It sounds like the title of a medieval thriller; the brotherhood of educators send their top monks out to roam the world having sworn to serve learning and they solve all sorts of intractable problems with the help of a golden compass which mysteriously steers people in the right direction. Philip Pullman or Umberto Eco could do a great treatment and film rights could follow.
Every aspiring Labour secretary of state for education has to have to have their ‘upsetting teachers’ moment. It seems to be a necessary ritual; make a lot of teachers angry to prove that you’re not in their pocket, then move on. But it helps when the chosen issue is one which actually matters and could substantially improve education. Unfortunately today’s suggestion by Tristram Hunt that we should seriously consider introducing a Singaporean-style oath for teachers will have difficulty passing that impact assessment.
These sorts of symbolic proposals are only of value if they connect with some genuine popular concerns. In this case, as with Michael Gove’s gift of a King James Bible to every school or the great search for ‘British values’ we are periodically asked to embark on, it feels pretty empty. The danger of such proposals is that they can breed cynicism and strengthen the ‘keep politics out of education’ case just when we most need the political will and action to create a better system.
Today’s story on the BBC website also quotes the shadow secretary of state as rightly criticising the ‘relentless structural change’ English education has been subjected to and the lack of accountability and transparency in the system while pledging to do little to unpick it. He also seems keen to distance himself from the ‘one size fits all school’ and is in favour of ‘a multiplicity of provision: academy chains, community schools and parent-led academies.’
Those Singaporean teachers are apparently also given a symbolic compass, presumably to remind them of their moral purpose and their direction of travel. We may scoff, but I think we are in need of such a compass here in England too. In our case, it is potential Labour voters who need to give the party they want to support a political compass to remind it of its core values and to apply them to education policy.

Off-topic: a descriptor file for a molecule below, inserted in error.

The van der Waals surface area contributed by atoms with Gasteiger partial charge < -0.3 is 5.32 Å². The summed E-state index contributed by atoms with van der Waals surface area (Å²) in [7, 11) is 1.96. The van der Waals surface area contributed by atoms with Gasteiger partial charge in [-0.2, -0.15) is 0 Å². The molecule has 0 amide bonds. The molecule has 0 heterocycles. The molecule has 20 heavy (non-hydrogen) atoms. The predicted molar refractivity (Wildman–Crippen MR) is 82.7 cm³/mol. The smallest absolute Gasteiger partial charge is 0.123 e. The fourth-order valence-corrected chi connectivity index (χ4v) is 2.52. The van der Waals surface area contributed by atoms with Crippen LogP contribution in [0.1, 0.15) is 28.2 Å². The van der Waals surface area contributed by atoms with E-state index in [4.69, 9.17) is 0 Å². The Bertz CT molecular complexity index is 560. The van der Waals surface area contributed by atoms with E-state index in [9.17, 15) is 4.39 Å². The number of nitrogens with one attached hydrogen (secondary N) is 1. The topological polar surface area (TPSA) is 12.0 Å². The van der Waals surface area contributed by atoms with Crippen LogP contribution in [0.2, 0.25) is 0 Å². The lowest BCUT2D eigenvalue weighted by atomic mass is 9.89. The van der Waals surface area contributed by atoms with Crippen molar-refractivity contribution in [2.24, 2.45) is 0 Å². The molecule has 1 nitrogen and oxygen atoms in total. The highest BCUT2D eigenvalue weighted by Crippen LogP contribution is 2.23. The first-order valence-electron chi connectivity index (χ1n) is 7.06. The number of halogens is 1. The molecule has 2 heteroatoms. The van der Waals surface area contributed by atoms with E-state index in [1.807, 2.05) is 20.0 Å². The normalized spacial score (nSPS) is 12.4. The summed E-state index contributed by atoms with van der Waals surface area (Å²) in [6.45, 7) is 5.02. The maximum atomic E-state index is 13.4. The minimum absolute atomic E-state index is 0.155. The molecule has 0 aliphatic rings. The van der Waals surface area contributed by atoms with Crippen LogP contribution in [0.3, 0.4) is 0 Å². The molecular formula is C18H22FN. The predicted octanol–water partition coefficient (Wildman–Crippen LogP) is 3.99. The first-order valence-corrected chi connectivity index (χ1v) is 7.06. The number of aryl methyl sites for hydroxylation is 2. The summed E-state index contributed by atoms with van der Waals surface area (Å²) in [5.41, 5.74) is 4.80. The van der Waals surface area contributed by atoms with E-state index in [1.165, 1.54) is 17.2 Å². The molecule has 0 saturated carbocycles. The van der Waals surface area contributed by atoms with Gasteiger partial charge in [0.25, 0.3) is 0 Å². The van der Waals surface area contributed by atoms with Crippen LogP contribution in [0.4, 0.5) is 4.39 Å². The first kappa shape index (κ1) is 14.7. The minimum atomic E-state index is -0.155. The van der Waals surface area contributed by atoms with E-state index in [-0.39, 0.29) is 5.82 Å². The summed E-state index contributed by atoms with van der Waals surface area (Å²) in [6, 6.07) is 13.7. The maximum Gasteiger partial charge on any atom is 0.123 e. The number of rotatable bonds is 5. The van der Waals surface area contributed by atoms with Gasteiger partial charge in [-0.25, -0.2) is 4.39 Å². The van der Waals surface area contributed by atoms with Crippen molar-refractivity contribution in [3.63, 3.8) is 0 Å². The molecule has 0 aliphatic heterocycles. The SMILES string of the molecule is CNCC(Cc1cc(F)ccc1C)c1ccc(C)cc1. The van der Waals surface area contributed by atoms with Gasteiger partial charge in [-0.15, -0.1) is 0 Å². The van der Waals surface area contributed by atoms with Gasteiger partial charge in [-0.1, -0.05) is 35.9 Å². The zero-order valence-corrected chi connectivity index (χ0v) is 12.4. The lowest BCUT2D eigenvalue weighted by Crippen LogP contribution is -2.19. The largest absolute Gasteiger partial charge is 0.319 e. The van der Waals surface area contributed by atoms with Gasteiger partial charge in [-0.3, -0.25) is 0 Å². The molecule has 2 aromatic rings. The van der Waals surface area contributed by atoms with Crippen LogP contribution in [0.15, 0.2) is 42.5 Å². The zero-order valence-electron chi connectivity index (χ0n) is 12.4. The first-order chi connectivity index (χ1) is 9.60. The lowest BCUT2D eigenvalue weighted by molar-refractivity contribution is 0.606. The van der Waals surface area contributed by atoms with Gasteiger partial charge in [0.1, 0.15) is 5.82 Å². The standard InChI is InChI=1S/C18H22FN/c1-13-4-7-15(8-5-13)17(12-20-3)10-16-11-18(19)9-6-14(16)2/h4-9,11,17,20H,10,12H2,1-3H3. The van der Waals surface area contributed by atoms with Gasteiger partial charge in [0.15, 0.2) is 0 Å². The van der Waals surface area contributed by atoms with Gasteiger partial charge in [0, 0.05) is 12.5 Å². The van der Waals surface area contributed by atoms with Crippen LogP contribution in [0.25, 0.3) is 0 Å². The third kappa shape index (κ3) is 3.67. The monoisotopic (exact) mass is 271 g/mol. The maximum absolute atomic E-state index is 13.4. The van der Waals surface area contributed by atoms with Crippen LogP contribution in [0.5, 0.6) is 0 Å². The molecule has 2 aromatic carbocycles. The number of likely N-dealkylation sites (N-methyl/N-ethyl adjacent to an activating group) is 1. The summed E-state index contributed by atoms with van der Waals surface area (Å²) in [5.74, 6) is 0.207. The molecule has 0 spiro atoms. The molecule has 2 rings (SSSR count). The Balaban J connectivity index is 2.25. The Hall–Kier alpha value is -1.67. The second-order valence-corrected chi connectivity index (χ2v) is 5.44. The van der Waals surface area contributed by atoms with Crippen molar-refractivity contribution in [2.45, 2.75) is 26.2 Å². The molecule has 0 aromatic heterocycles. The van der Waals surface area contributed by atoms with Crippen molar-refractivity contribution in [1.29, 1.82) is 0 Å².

The politics of education in England seems to be stuck with a bipartisan consensus about the need for choice and diversity, in other words an acceptance of an essentially market based model where competition is still the default setting in the system. Labour has a selection of good policies but is not sending out a message consistent with its core ‘one nation’ message. The same is not true in health policy, where the party is leading a full frontal attack on marketization in the system.
So, what would a Labour political compass tell the party’s spokespeople to do?
- Emphasise that we need ‘one nation schools’ with a common status, with fair and comprehensive admissions (preferably up to 18). Only a genuinely comprehensive system can guarantee that choice and diversity works for all. Using the phrase ‘one size fits all’ in a derogatory way feels like an attack on the comprehensive ideal.
- Emphasise that we need a ‘one nation curriculum’ and say more about the excellent proposal of a National Bac for all, which incorporates all types of learning and skill development. The Tech Bac we hear so much about already exists. It needs to be a subset of the National Bac if we are to avoid a ‘two-nation’ qualification system and claims that it will transform the youth labour market are pure hyperbole.
- Emphasise that we need a ‘one nation system’ with clear democratic accountability for ensuring that schools work together to serve their communities and help each other improve. Anything less will allow the rampant competition between providers and chains to gather pace and this will not achieve the goal of a functional and successful system which meets the needs of all young people.
And the oath? Well, I’m trying to steer clear of oaths as the firewall doesn’t like profanities.
It would, in my view, be possible to imagine an oath swearing ceremony as a part of induction into a noble profession as an entirely positive ritual. That could happen if there was a general consensus about education, what schools are for and the good job that teachers are doing. That background is, unfortunately not the one that we have.
There is a general undercurrent (at least) of negativity towards schools and teachers. In that negative context the rhetoric about how “outstanding teachers” can make a difference serves as a signal that a lot of teachers are not outstanding and are therefore part of the problem. The call for “a world class teacher in every classroom” has the effect of saying failings of our education system are not due to poor organisation, ill-conceived syllabuses, excessively changing objectives and lack of connection with local democracy. Forget all that, the message tells us, the solution is better teachers, its the teachers who are to blame for current failings. In these conditions a call for an oath of loyalty, which in other circumstances might be a positive gesture of recognition of a highly valued profession instead appears as just another way to undermine it. The proposal has, at best, been just another act of astonishing naivety by Tristram Hunt. At worst … well I don’t even want to go there.
Reblogged this on anemone of promise.